Not every piece of writing is worthy of publication.  There, I said it.  Remember, I am an author as well and I have pieces that will never fit anywhere in any publication.  I have short stories that are mangled, some that make no sense.  I have others that are fun to read but do not fit with a particular theme.   I have others I wrote just for the fun of it.  Not everything deserves worldwide recognition or is print-worthy.

I’ve been working on a collection of poetry, prose, and short stories titled ‘Irony, Karma, and Fate Walk Into A Bar’ for the better part of four years now and there are pieces in that collection I’m about ready to give the boot.  Why?  Well, for starters some of the writing does not adhere to the underlying theme of the collection.  Other pieces, to me, lack the level of quality I’m striving for.  In essence, I’m rejecting myself.   After deliberating upon what it means to be rejected (initiated by the aforementioned disgruntled author), I started considering my current manuscript.   Then I thought about other authors and began to question what compels them to submit their work.  I would like all authors to ask themselves this:  ‘Am I submitting this/including this just to get published or am I submitting/including this because I know for a fact that this is my best work?  Can I do better?  Is it of the same level of quality that this publication usually publishes?’  I take pride in my work and so should you.  Submissions are not to be taken lightly or just whipped out and then expect more than what we are worth.  If we submit unworthy writing, we will receive a polite response in return. No matter what, it will be polite.  If its not, do you really want to work with a rude publisher?  Didn’t think so.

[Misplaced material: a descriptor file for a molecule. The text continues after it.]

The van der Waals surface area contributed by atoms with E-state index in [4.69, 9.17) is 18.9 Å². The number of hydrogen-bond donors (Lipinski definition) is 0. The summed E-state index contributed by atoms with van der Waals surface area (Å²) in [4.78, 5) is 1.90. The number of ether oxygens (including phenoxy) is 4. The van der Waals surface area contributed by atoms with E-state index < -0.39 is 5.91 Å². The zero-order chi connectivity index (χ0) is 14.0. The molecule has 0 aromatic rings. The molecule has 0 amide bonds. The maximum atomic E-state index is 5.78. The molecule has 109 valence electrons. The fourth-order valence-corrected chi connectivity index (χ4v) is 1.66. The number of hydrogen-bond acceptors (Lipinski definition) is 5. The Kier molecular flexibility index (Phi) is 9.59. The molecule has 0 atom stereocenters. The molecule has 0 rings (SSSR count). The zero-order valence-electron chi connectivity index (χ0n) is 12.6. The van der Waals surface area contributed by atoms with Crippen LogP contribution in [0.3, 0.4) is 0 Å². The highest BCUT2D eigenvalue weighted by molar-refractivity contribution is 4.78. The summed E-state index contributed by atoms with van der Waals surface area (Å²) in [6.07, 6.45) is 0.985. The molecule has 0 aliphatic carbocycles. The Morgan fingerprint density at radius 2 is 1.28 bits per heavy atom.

Sadly enough, however; no matter how many letters of acceptance an author can receive, no matter how much experience or how large of a platform an author can work from, it does not detract from the unprofessional attitude that one exudes when one resorts to petty hostility.  Your behavior is a direct reflection upon your work and it also prohibits you from submitting to the publication again if you choose to behave in such a fashion.   Contrary to that angry voice in your head that is spewing vehemence-the ‘I’ll show you’ voice that initiates the CAPSLOCK rage, your negativity does not reflect poorly upon the publication.  In fact, it does the exact opposite and reflects upon your incompetence as a professional.

Considering the onslaught of negative feedback and cyber bullying that authors have fallen prey to as of late, I feel the need to point out the obvious.  What we teach our children and what we have learned as children when it comes to the importance of common courtesy and etiquette should not diminish as we age.   If you build your platform upon a string of derogatory comments in retaliation to being rejected, chances are that you are going to eventually develop a platform based solely on that.  Here are a few things to keep in mind when dealing with submissions and rejection.